Dive

New Classified Dive Instructors

By OceanFirst on 3/7/18

A report by Mike Pivacek:

I was privileged this past weekend to be able to attend SSI's Classified Diver Training program, along with Ocean First's Bryn and Alex, taught by SSI Instructor Trainer Charley Oxley and her team. The certification provided by this training allows an SSI certified Open Water instructor to train and certify classified divers and classified dive buddies on the skills, knowledge and equipment required in order to become scuba divers or to assist classified divers.

The academic segment of the training focused on the medical and physiological aspects of the various injuries we might encounter when working with classified divers in the context of understanding their constraints, the impacts of the injuries and the requirements to manage them in a scuba diving context.

The practical pool sessions were truly eye-opening –  we practiced both as the dive buddy as well as the classified diver, which provided a huge insight into the challenges they face. We started off with how to get a simulated quadraplegic diver out of a wheel chair, geared up in full scuba system and into the water into the care of a waiting dive buddy. We then reversed the process of getting them out of their gear and back to the proximity of the pool deck/boat/dock and into a sling to be hoisted out and moved back to their wheelchair.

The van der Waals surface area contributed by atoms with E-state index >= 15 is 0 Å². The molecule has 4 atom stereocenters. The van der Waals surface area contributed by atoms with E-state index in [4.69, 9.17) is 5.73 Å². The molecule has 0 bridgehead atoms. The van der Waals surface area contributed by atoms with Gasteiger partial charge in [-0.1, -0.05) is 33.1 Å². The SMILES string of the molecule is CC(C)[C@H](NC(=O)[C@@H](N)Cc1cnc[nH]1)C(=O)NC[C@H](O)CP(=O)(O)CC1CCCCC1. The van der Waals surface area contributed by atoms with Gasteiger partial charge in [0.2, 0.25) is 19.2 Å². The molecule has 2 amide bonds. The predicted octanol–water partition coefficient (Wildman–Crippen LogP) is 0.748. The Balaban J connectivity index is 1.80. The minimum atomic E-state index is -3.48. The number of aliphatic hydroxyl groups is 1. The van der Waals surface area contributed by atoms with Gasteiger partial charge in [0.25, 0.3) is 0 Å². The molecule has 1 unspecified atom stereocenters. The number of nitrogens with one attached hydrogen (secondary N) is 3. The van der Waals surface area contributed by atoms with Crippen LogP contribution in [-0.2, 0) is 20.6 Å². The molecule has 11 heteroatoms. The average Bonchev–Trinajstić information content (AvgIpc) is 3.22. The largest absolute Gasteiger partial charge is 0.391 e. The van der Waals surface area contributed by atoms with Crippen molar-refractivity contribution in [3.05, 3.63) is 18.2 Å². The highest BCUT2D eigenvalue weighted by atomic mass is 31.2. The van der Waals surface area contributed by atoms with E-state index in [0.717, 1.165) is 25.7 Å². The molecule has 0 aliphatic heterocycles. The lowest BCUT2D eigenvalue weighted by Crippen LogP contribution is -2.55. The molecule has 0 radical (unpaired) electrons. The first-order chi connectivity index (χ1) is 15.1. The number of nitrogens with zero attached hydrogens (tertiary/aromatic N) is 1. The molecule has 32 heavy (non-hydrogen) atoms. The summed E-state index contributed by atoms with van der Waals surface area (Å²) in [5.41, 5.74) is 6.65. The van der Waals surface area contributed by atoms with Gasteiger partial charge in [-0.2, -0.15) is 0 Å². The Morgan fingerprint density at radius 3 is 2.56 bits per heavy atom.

The second series of exercises revolved around getting the diver off the surface, neutrally buoyant and swimming them around under water. I would liken the difficulty of this exercise to when we all first started to learn to be neutrally buoyant as beginner divers, but now with the additional challenge of becoming so with another person and set of gear. We then practiced taking the diver to the surface in a controlled manner and back out of the water again.

One of the most challenging and interesting sessions was practicing with a blind diver. As with the previous exercises we acted as both the diver and the buddy. We started off on the deck talking the diver through scuba assembly with no sight. We all quickly recognized that saying things like "the yellow hose" or "on your right" either would not work or required clear context. After having assembled the gear, we went to the pool again and took turns being the blind diver and the buddy. There is certainly some similarity to a no-mask swim in terms of how you guide and direct the diver, but the increased difficulty comes from the diver having no visual reference for depth and buoyancy. We also all got in the pool with the blacked-out mask on and practiced our unsighted buoyancy ourselves...the way it almost immediately heightens your other senses is amazing.

This was an outstanding class put on by a great team with an admirable mission in mind. I highly recommend this for all instructors, and whether you choose to work with classified divers or not, it will make you a much better instructor. I look forward to training people how to dive and helping them achieve a level of freedom they may not have today!

Thanks to Charley, Emily, Kurt and Jeff as well as the OF team for sponsoring this!

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